Why is this important? Because it has long been asserted that Rice speaks fluent Russian (though she rarely does in a public setting, especially when conversing with Russians), though this radio interview where she was unable to speak basic Russian  – as reported by Daily Kos – should have sunk the Chevron’s carefully manicured image of the SS Condoleezza Rice faster than K19:

MOSCOW (Reuters) – Secretary of State Condoleezza Rice tried out her rusty Russian in a Moscow radio interview Wednesday, only to get caught out by a question on whether she might run for president. 

“Da (Yes),” Rice answered in Russian, before realizing her misunderstanding and hastily adding “Nyet” (No) — seven times. 

“It’s too complicated to answer!” Rice, in Russia to meet President Vladimir Putin, started out in English. “It is an opportunity for me to come back to Russia, a place I love very much. I love the culture and the language.”She then switched into Russian, but quickly hit trouble. 

Apparently meaning to say that she would like to do her next interview in the language of her host, she chose a verb that sounded more like “to earn money” than the Russian for “to do.”

Hilarious. Absolutely hilarious. And yet, Conservatism Inc. believes in peddling Rice as a virtuous image of Connected Capitalism (she sat on the boards of Chevron, Hewlett-Packard, and the Transamerica Corporation in the 1990s, a shining example of affirmative action in… action), worthy of helping the GOP supplant Mein Obama – someone Rice shed tears over, in a non-racial manner.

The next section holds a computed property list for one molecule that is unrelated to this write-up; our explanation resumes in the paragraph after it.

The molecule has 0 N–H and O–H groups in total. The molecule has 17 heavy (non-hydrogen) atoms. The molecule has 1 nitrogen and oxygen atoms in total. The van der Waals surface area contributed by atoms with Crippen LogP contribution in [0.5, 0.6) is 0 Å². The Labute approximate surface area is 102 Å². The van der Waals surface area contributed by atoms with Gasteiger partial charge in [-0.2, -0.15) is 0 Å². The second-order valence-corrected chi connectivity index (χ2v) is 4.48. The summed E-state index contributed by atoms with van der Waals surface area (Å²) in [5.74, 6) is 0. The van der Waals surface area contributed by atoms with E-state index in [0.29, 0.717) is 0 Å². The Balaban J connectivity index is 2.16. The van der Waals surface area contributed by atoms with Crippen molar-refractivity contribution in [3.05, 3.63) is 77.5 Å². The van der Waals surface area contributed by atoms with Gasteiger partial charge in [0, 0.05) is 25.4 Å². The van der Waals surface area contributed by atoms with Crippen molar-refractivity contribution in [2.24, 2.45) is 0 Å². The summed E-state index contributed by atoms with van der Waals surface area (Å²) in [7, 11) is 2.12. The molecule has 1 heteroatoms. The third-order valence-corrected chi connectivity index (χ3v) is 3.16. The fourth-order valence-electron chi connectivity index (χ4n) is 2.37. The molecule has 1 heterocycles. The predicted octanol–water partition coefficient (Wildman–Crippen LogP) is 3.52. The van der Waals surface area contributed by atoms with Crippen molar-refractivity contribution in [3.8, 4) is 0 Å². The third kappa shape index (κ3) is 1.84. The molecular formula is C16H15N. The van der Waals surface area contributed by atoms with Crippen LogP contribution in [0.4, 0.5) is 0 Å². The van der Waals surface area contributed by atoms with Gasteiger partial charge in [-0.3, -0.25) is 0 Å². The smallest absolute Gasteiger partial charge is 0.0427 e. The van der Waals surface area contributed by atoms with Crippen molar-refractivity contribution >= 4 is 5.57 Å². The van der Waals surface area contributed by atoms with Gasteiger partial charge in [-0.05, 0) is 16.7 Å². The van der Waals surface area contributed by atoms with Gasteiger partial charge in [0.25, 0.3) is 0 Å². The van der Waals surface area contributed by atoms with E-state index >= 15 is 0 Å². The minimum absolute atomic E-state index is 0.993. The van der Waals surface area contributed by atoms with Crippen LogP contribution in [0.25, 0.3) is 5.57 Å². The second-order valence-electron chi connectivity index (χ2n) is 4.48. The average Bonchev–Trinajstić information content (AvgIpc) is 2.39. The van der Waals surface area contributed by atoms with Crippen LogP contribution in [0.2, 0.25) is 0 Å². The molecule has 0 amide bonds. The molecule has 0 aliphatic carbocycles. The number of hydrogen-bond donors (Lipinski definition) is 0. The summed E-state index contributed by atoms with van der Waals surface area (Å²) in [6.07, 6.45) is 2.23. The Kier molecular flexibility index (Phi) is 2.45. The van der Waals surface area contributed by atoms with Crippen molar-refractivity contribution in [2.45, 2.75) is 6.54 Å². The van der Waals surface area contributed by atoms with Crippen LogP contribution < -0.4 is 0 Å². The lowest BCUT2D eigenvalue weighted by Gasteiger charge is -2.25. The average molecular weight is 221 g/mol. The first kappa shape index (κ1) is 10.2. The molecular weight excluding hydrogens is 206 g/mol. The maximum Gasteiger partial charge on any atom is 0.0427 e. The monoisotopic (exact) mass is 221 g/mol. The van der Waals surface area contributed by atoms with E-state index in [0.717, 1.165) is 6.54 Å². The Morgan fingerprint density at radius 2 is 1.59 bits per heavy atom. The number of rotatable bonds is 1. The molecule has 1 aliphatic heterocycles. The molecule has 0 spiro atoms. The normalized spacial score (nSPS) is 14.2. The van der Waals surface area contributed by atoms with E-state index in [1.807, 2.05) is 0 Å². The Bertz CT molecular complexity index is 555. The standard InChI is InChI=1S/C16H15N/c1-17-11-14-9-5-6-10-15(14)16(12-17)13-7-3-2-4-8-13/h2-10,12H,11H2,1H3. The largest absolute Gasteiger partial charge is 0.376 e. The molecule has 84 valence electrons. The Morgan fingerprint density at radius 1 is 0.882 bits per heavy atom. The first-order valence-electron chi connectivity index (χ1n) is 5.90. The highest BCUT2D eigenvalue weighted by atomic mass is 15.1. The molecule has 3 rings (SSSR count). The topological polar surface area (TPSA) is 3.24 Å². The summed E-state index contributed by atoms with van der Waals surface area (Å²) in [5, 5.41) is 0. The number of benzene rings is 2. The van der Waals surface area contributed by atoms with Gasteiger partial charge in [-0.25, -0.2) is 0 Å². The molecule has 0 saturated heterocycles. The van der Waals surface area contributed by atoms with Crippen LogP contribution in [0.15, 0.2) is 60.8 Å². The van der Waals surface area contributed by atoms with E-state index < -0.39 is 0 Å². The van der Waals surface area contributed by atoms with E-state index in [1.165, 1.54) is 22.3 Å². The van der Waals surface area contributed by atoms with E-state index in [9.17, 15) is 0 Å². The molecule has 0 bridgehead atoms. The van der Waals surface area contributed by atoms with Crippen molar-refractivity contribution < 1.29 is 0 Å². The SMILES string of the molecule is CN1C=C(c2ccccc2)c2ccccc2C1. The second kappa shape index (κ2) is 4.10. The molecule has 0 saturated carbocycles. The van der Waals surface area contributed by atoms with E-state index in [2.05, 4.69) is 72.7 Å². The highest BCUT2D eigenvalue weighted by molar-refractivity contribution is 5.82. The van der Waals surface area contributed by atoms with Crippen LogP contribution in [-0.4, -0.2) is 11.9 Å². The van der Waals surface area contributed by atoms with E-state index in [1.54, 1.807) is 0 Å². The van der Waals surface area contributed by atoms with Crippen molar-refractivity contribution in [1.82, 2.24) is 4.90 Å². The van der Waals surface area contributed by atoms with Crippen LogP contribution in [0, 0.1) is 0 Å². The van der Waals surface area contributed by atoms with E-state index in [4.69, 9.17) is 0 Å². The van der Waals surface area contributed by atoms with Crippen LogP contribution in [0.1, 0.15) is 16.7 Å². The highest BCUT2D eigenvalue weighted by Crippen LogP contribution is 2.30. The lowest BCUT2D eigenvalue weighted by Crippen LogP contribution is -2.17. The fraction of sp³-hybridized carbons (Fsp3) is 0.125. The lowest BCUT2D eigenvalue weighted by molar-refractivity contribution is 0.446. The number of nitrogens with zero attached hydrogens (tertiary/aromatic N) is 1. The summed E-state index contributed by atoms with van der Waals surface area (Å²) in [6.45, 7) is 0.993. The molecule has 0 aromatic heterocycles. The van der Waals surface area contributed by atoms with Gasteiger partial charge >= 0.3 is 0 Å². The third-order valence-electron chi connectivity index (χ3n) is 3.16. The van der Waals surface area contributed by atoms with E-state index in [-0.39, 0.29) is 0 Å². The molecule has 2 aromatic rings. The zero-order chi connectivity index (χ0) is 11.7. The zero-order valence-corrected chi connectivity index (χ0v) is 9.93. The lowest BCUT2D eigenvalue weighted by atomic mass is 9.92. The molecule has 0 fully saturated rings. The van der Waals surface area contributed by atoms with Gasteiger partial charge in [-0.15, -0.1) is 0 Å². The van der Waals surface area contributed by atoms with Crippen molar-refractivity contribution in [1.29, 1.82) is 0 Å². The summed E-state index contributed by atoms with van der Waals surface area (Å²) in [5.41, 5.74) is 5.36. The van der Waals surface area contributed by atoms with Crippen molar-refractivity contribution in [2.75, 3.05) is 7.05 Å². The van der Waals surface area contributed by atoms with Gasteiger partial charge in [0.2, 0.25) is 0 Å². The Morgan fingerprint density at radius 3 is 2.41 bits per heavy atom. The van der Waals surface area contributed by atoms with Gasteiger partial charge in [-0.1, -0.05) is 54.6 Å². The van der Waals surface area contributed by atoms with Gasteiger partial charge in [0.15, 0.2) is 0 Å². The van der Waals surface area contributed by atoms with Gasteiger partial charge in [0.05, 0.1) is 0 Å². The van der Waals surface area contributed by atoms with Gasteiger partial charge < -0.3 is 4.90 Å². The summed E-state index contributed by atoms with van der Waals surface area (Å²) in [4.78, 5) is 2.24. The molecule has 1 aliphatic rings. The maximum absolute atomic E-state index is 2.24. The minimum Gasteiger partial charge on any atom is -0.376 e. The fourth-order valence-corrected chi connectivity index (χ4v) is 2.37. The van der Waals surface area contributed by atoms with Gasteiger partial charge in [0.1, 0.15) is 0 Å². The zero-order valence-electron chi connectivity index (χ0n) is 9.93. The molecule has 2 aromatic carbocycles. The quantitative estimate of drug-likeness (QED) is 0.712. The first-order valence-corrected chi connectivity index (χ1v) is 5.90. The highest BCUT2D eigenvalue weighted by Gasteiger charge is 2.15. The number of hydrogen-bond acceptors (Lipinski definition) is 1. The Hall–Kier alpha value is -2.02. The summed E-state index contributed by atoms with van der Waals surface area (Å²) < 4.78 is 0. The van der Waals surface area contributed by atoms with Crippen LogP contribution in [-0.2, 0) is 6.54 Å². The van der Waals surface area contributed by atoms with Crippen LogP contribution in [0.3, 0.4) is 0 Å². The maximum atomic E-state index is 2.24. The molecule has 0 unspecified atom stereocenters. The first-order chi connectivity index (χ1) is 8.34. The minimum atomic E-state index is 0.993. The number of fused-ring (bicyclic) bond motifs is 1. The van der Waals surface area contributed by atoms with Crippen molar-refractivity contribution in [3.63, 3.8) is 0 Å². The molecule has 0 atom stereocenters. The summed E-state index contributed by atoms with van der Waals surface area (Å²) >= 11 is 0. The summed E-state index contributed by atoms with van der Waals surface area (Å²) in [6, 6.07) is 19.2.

Heading to Pravda, we get this hilarious editorial from 2005 about Rice and her, ahem, intelligence:

How did Condy get appointed as Secretary of State and labelled a Russian expert? Could it be that she told President Bush that she was an expert in rushin’ around and he made her his “Rushin’ expert”? 

Asked whether she would run for President at the next election on Ekho Moskvy Radio programme, Condoleezza Rice answered Da! Nyet! Nyet! Nyet! Nyet! Nyet! Nyet! Nyet! Not bad for someone who is quoted frequently by the Western press as being a fluent Russian speaker and a Russian expert, although she has never lived in the country. 

Before admitting to this schoolgirl’s question that is was difficult to speak Russian, she had already made a fool of herself on Tuesday, when she declared that the Kremlin’s grip on the media is “very worrying.” The question is, what grip? 

For the information of Condoleezza Rice, who despite being Secretary of State of her country, continues to demonstrate an ignorance of world affairs at a shockingly consistent level, the notion that the Kremlin exerts a grip on the media is a fairy tale invented in the gardens of Washington. As correspondent of the English version of Pravda.Ru, director and chief editor of the Portuguese version and collaborator for three other Russian publications, two of these being official media organs, I have frequently asked for guidelines from the Kremlin on what line to follow. 

The answer: “We are afraid we cannot give you any guidelines as you request. You will have to write the truth, after checking your sources, obviously”, or words to this effect every time the question is posed.

In Hunt for Red October, there’s an invaluable exchange of dialogue between the Americans and Russians, that underscores the importance of SBPDL:

Capt. Bart Mancuso: What’s so funny? 

Jack Ryan: Ah, the Captain seems to think you’re some kind of… cowboy. 

Captain Ramius: [in Russian] You speak Russian. 

Jack Ryan: [in Russian] A little. It is wise to study the ways of ones adversary. Don’t you think? 

Captain Ramius: [in English] It is.